It’s no April Fool’s Day joke — the local restaurants in German Village have put out their outside dining tables. Katzinger’s led the way, setting out their tables yesterday. And today’s Lindey’s fabled patio supposedly has opened.
Spring is here!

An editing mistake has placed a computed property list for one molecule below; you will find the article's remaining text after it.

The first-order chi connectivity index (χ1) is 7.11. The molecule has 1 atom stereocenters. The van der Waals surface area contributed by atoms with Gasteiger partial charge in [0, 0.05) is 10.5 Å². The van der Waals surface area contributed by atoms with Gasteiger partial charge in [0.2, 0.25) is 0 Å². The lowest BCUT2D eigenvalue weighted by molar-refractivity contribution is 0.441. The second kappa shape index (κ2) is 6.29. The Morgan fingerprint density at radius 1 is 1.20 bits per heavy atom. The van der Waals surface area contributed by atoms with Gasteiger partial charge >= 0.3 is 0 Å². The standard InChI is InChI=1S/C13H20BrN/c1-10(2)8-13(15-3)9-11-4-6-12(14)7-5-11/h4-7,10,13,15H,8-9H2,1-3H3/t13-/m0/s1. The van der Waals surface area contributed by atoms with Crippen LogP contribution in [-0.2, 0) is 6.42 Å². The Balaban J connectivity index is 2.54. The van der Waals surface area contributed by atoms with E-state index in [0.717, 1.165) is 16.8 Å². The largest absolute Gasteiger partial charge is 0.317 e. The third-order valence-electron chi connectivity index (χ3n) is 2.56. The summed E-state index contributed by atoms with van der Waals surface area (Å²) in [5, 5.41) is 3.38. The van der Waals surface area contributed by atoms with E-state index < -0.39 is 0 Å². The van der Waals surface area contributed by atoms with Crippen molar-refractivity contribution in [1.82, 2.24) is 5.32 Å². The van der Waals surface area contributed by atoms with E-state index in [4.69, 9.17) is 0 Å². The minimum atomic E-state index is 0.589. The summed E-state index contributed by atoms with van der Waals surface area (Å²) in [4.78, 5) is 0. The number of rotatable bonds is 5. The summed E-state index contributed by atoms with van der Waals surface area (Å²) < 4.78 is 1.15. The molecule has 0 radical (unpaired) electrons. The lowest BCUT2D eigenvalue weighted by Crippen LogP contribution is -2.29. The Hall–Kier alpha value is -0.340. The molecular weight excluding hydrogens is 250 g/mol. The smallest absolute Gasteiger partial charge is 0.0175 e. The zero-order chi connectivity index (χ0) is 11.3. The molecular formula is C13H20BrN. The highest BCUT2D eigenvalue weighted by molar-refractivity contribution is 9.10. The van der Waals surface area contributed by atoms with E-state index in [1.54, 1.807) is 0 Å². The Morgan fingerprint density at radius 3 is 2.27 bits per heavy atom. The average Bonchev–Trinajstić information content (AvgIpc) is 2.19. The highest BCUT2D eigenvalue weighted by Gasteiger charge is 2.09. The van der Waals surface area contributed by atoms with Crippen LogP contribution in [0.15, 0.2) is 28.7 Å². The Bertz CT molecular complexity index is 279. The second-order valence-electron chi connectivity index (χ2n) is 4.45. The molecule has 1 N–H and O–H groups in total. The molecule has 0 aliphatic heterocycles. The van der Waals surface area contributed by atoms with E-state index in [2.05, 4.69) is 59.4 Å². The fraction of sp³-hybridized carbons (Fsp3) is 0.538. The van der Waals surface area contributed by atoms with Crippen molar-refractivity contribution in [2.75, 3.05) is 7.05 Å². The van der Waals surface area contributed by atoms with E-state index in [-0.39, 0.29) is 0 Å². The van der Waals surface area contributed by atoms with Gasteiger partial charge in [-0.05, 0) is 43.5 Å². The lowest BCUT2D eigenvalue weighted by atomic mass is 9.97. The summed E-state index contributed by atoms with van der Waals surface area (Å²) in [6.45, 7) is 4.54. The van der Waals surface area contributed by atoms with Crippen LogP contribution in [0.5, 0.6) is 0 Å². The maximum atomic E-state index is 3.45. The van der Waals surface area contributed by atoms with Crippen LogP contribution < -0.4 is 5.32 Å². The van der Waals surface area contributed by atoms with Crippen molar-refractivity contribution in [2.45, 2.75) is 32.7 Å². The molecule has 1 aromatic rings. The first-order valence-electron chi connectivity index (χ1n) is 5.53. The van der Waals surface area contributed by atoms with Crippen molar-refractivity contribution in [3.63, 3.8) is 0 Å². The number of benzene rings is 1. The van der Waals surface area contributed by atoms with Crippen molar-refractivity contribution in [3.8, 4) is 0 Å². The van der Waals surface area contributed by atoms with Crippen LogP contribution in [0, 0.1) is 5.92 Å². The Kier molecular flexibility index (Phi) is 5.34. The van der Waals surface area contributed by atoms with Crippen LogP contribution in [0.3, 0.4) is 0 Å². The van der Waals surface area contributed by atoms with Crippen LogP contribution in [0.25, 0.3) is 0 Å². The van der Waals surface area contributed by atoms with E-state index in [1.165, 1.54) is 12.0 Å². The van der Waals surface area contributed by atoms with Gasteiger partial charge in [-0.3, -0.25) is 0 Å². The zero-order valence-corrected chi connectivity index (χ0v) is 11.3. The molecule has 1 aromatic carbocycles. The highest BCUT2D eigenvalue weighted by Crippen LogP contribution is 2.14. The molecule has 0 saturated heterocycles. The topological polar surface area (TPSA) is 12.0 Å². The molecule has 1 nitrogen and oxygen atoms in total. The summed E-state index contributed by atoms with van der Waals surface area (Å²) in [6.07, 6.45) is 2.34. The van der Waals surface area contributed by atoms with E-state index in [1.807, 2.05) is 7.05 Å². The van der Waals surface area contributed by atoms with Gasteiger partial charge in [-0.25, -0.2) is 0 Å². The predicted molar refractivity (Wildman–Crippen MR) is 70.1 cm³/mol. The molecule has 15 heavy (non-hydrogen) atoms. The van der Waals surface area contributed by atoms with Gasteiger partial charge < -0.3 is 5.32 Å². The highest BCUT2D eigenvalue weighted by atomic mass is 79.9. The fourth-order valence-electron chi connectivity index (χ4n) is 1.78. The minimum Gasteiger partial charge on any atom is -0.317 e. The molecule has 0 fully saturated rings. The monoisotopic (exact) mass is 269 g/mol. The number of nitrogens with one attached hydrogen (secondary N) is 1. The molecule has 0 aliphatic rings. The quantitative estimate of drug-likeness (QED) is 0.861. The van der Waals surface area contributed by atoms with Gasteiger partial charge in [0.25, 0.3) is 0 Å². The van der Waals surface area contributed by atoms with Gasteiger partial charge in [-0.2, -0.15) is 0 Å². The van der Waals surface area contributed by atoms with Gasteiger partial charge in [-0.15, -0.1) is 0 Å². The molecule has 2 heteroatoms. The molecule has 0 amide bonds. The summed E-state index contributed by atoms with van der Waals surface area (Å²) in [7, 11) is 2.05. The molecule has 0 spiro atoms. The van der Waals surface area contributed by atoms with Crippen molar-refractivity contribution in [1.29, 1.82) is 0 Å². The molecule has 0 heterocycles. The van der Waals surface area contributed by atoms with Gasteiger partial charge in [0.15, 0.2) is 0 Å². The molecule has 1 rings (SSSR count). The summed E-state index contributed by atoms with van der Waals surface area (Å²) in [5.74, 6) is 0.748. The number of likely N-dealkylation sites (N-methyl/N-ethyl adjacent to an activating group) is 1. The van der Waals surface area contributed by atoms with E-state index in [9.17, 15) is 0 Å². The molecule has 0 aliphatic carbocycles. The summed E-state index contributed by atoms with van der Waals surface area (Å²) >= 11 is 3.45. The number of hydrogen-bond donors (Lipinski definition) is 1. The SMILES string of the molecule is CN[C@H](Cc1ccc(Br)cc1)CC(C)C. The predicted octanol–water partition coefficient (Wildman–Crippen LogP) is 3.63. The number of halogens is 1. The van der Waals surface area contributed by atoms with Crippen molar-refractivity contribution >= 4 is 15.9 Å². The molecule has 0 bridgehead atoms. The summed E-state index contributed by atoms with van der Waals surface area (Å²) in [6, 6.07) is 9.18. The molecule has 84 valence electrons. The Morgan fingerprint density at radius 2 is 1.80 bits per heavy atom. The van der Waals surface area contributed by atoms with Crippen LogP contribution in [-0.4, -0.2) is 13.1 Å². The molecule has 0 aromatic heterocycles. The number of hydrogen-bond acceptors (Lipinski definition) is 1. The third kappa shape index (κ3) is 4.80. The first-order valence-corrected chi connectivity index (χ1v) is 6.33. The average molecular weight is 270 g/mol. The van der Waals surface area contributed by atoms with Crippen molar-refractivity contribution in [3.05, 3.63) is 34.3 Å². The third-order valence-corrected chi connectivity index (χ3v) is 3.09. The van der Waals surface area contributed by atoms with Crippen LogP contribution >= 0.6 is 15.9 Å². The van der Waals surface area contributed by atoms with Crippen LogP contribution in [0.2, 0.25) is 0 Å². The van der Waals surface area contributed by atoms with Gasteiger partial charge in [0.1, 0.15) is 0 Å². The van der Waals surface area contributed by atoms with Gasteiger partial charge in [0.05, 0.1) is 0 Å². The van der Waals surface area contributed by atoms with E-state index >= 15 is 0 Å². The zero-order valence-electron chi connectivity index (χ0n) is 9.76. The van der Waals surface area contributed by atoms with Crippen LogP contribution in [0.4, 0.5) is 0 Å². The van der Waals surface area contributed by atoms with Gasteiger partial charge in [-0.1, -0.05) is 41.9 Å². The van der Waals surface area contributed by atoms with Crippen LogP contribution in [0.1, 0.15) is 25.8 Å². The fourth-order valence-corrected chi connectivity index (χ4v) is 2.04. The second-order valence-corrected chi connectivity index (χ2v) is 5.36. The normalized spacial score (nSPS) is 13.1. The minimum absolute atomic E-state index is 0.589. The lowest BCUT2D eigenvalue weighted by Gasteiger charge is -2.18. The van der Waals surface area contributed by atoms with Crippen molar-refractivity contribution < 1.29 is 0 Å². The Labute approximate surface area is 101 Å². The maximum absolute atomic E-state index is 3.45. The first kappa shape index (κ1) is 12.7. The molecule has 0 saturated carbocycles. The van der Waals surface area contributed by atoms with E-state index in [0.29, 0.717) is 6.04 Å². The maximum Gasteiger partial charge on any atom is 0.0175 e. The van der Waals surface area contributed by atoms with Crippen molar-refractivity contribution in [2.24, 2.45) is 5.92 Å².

Last week Texas Senator Ted Cruz, a Republican, announced that he was running for President. He consciously chose a venue and a topic that would help to define his campaign: the speech was given at Liberty University, described as the largest Christian university in the world, and his speech was styled as being about liberty itself. In his announcement speech, Cruz staked out the unabashedly conservative position (or the far-right position, depending on your political perspective) on a number of issues. He wants to repeal the Affordable Care Act, for example, and he’s against Common Core and wants to abolish the IRS. Although Cruz is the first to announce his candidacy, the Republican field is expected to be crowded. Other potential candidates include former Florida governor Jeb Bush, Wisconsin governor Scott Walker, New Jersey governor Chris Christie, Kentucky Senator Rand Paul, and Florida Senator Marco Rubio, as well as Dr. Ben Carson and Donald Trump. With President Obama ending his second term, other Republican hopefuls may be tempted to throw their hats into the ring. I’m glad Cruz has declared — not because I agree with his politics, but because I think we as a country would be well-served by a thorough airing of different positions on the issues of the day. Cruz, and other anticipated Republican candidates, no doubt will present the various conservative and libertarian positions on the issues in a forceful way. I’m hopeful that, on the Democratic side, too, potential candidates forget about the concept of Hillary Clinton and her inevitability and enter the race so that competing perspectives at the other end of the political spectrum also are thoughtfully explained and advanced. Elections should be contests of ideas, not coronations. When candidates meaningfully joust about policy proposals they can expose flaws and sharpen concepts, as well as present voters with real choices. But elections also are about the candidates themselves and their baskets of resumes, skills, and personal characteristics, evaluated in the context of the issues of the day. I wonder whether, in our increasingly dangerous world, 2016 voters will be looking for a candidate with more experience, who is perceived as having a steady hand and sober judgment, to succeed a President who was elected as a first-term Senator? If so, Cruz — a first-term Senator himself who was elected only three years ago, and whose resume includes playing an instrumental role in bringing about an ill-advised governmental shutdown that left Republicans with egg on their faces — will be out of luck.